See how clas­si­cal mu­sic has de­vel­oped in France from the time of the monas­ter­ies.

From plain­chant to Boléro, France has a rich mu­si­cal her­itage, ex­plains San­dra Hau­rant

France - - Contents -

The roots of early clas­si­cal mu­sic in France are in­ter­twined with the sa­cred chants in the Catholic church. Within the stone walls of churches and abbeys, one-voice or mono­phonic chants dom­i­nated, and were grad­u­ally joined by multi-voice or poly­phonic chants. Over time, these dis­tinc­tive mu­si­cal styles spread into sec­u­lar mu­sic.

Around the 12th cen­tury, a num­ber of mu­si­cal schools took shape, in­clud­ing one based around Notre-dame cathe­dral in Paris. Al­though the com­posers are for the most part un­known, the school pro­duced the ear­li­est reper­tory of poly­phonic or multi-part mu­sic to reach in­ter­na­tional renown.

In the 15th cen­tury, a group of com­posers main­tained by the pow­er­ful Dukes of Bur­gundy helped to de­velop sev­eral new styles. This mu­si­cal Re­nais­sance in Europe was helped by the ad­vent of print­ing, which changed the ways in which mu­si­cians ac­cessed com­po­si­tions.

Mu­sic in France saw a shift to­ward a style that em­u­lated Greek tragedies, giv­ing way, by the 17th cen­tury, to the in­flu­ence of Ital­ian opera, as France moved into its Baroque pe­riod. In­deed, Franco-ital­ian com­poser, in­stru­men­tal­ist and dancer Jean-bap­tiste Lully (born Gio­vanni Bat­tista Lulli), who worked in the court of Louis XIV, is cred­ited as the founder of French opera.

Lully col­lab­o­rated with the writer Molière on in­no­va­tive mu­si­cal the­atre pro­jects, in­clud­ing the comédie-bal­let Le Bour­geois Gen­til­homme, a play in­cor­po­rat­ing mu­sic and dance. How­ever, after an ap­par­ent fall­ing-out, Lully re­turned to writ­ing op­eras. Molière went on to work with an­other lead­ing light in French Baroque mu­sic, Mar­cAn­toine Char­p­en­tier, who com­posed the mu­sic for Le Malade Imag­i­naire.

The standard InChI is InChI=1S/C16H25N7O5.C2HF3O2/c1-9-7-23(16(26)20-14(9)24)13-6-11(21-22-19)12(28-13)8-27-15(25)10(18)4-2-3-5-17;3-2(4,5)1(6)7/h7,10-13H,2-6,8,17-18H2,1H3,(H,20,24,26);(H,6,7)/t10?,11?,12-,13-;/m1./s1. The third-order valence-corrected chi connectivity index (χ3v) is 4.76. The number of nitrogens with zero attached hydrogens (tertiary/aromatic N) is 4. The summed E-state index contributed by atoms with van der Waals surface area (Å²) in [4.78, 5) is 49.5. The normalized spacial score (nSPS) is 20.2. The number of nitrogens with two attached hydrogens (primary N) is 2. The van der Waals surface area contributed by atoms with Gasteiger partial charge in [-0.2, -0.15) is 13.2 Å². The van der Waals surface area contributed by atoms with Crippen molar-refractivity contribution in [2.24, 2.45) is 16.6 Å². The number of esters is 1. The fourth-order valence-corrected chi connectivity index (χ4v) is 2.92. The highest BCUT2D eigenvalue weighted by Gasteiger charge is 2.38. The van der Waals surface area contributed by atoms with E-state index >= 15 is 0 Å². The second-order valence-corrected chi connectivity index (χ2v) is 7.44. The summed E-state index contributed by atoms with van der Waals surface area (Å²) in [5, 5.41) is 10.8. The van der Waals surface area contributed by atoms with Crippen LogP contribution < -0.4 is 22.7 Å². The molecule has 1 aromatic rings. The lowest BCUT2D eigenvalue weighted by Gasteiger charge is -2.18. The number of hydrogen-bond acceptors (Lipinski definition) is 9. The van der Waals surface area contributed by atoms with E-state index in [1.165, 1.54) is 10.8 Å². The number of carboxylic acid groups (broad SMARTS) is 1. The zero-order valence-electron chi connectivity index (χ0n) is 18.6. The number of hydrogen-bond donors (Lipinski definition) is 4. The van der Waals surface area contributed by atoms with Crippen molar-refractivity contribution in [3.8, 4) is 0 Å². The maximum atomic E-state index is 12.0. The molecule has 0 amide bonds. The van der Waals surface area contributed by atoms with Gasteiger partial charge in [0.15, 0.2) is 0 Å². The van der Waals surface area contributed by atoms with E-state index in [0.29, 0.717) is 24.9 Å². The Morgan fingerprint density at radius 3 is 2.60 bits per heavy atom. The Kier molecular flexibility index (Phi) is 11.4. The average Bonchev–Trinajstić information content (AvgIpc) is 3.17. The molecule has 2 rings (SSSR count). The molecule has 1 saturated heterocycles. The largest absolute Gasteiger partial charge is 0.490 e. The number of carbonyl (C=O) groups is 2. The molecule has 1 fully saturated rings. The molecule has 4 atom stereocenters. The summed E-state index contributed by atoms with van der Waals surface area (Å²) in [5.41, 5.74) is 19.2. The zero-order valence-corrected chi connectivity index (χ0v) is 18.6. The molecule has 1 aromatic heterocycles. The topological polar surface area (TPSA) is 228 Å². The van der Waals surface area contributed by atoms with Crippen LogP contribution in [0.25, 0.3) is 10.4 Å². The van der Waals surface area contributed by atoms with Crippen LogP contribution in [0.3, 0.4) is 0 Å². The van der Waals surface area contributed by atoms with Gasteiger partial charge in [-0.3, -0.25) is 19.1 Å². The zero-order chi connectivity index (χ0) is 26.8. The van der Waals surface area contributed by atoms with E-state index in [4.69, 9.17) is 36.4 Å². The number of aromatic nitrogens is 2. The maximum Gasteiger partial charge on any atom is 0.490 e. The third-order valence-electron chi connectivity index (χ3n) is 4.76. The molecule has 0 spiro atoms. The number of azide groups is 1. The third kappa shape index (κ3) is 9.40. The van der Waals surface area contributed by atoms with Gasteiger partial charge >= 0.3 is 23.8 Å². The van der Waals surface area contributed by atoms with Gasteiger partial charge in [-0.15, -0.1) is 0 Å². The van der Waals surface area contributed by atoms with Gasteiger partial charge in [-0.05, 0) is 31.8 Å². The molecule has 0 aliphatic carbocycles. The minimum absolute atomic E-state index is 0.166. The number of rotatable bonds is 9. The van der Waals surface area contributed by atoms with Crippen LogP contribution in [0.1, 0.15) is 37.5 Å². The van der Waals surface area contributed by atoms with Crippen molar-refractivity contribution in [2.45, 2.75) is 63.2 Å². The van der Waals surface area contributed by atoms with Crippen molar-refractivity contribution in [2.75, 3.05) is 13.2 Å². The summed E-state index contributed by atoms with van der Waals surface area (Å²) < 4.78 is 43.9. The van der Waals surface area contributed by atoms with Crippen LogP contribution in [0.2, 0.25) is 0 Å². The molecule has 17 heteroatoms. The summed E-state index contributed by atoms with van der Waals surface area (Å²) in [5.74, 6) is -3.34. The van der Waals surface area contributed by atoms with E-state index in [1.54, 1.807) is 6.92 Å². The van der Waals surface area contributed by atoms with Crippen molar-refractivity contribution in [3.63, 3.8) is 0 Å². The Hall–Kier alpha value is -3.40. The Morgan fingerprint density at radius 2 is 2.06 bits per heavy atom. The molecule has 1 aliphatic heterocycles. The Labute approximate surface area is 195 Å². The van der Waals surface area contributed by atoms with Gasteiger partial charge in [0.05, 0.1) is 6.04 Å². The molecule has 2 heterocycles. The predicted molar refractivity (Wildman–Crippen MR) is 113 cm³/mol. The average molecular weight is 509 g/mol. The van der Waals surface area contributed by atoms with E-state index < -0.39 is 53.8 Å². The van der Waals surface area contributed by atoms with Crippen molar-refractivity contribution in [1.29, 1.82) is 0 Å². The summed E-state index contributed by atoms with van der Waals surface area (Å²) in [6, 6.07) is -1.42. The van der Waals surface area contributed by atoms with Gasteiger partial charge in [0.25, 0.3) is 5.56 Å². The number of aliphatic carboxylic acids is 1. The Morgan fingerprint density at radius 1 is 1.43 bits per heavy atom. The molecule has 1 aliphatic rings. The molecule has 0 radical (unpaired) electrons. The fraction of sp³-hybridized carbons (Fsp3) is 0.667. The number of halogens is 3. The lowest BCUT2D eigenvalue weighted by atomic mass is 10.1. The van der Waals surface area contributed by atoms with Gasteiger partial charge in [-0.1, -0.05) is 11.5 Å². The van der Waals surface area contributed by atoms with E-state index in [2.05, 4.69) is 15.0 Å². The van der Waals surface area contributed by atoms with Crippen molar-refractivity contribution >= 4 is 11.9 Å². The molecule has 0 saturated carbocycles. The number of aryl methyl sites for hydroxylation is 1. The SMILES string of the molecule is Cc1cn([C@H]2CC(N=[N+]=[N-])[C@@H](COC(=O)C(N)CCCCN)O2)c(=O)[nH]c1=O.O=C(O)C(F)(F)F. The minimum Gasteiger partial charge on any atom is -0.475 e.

Ma­jor force

In the midst of the French Revo­lu­tion, mu­sic was also chang­ing. The gov­ern­ment com­bined the École Royale de Chant with the In­sti­tut Na­tional de Musique to cre­ate the Con­ser­va­toire de Musique in 1795, which re­mains a ma­jor force in the mu­si­cal world as the Con­ser­va­toire Na­tional Supérieur de Musique et de Danse de Paris.

The Con­ser­va­toire has an il­lus­tri­ous list of alumni in­clud­ing Georges Bizet, Claude De­bussy and Gabriel Fauré. Bizet’s opera Car­men pre­miered in 1875 to an in­dif­fer­ent re­cep­tion, and the com­poser died the same year, aged just 36, lit­tle know­ing the world­wide fame it would come to en­joy.

De­bussy was to have a huge in­flu­ence on French clas­si­cal mu­sic in the 20th cen­tury, with a ground­break­ing style of com­po­si­tion that seemed to align it­self with the work of the Im­pres­sion­ist painters – al­though he was not keen on us­ing the term to de­scribe his work.

Fel­low Con­ser­va­toire stu­dent Mau­rice Ravel was sim­i­larly linked with mu­si­cal Im­pres­sion­ism but also re­jected the term. Ravel is best-known for the 15-minute Boléro (1928), but the com­poser con­sid­ered it one of his least im­por­tant works, de­scrib­ing it as an “ex­per­i­ment in a spe­cial and lim­ited direction”.

The ex­per­i­men­tal ba­ton was picked up by com­posers such as Olivier Mes­si­aen and his stu­dent Pierre Boulez. Mes­si­aen cre­ated richly com­plex com­po­si­tions heav­ily in­flu­enced by Catholic the­ol­ogy and bird­song.

Boulez led a revo­lu­tion in con­tem­po­rary mu­sic, par­tic­u­larly through his lead­er­ship of the IRCAM research cen­tre in Paris, with its study of elec­tronic tech­niques.

ABOVE: The com­poser Claude De­bussy pushed mu­si­cal bound­aries at the turn of the 20th cen­tury

Newspapers in English

Newspapers from UK

© PressReader. All rights reserved.